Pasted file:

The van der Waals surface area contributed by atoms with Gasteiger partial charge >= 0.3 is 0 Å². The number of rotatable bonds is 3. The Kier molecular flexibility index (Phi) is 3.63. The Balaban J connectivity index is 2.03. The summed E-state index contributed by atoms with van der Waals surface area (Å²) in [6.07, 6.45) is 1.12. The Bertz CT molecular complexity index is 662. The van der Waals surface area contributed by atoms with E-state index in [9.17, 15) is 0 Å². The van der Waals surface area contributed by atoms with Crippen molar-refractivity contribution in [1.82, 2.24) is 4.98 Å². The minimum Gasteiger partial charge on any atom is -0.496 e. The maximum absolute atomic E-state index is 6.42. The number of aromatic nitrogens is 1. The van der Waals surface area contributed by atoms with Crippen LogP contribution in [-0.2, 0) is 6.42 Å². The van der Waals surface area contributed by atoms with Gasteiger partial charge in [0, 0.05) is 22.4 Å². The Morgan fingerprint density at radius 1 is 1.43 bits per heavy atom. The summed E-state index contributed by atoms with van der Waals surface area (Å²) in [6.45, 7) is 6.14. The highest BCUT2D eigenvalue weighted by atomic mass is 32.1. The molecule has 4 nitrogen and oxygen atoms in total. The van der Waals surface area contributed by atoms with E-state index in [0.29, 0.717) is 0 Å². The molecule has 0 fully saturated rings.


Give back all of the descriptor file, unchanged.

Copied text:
The van der Waals surface area contributed by atoms with Gasteiger partial charge >= 0.3 is 0 Å². The number of rotatable bonds is 3. The Kier molecular flexibility index (Phi) is 3.63. The Balaban J connectivity index is 2.03. The summed E-state index contributed by atoms with van der Waals surface area (Å²) in [6.07, 6.45) is 1.12. The Bertz CT molecular complexity index is 662. The van der Waals surface area contributed by atoms with E-state index in [9.17, 15) is 0 Å². The van der Waals surface area contributed by atoms with Crippen molar-refractivity contribution in [1.82, 2.24) is 4.98 Å². The minimum Gasteiger partial charge on any atom is -0.496 e. The maximum absolute atomic E-state index is 6.42. The number of aromatic nitrogens is 1. The van der Waals surface area contributed by atoms with Crippen LogP contribution in [-0.2, 0) is 6.42 Å². The van der Waals surface area contributed by atoms with Gasteiger partial charge in [0, 0.05) is 22.4 Å². The Morgan fingerprint density at radius 1 is 1.43 bits per heavy atom. The summed E-state index contributed by atoms with van der Waals surface area (Å²) in [6.45, 7) is 6.14. The highest BCUT2D eigenvalue weighted by atomic mass is 32.1. The molecule has 4 nitrogen and oxygen atoms in total. The van der Waals surface area contributed by atoms with E-state index in [0.29, 0.717) is 0 Å². The molecule has 0 fully saturated rings.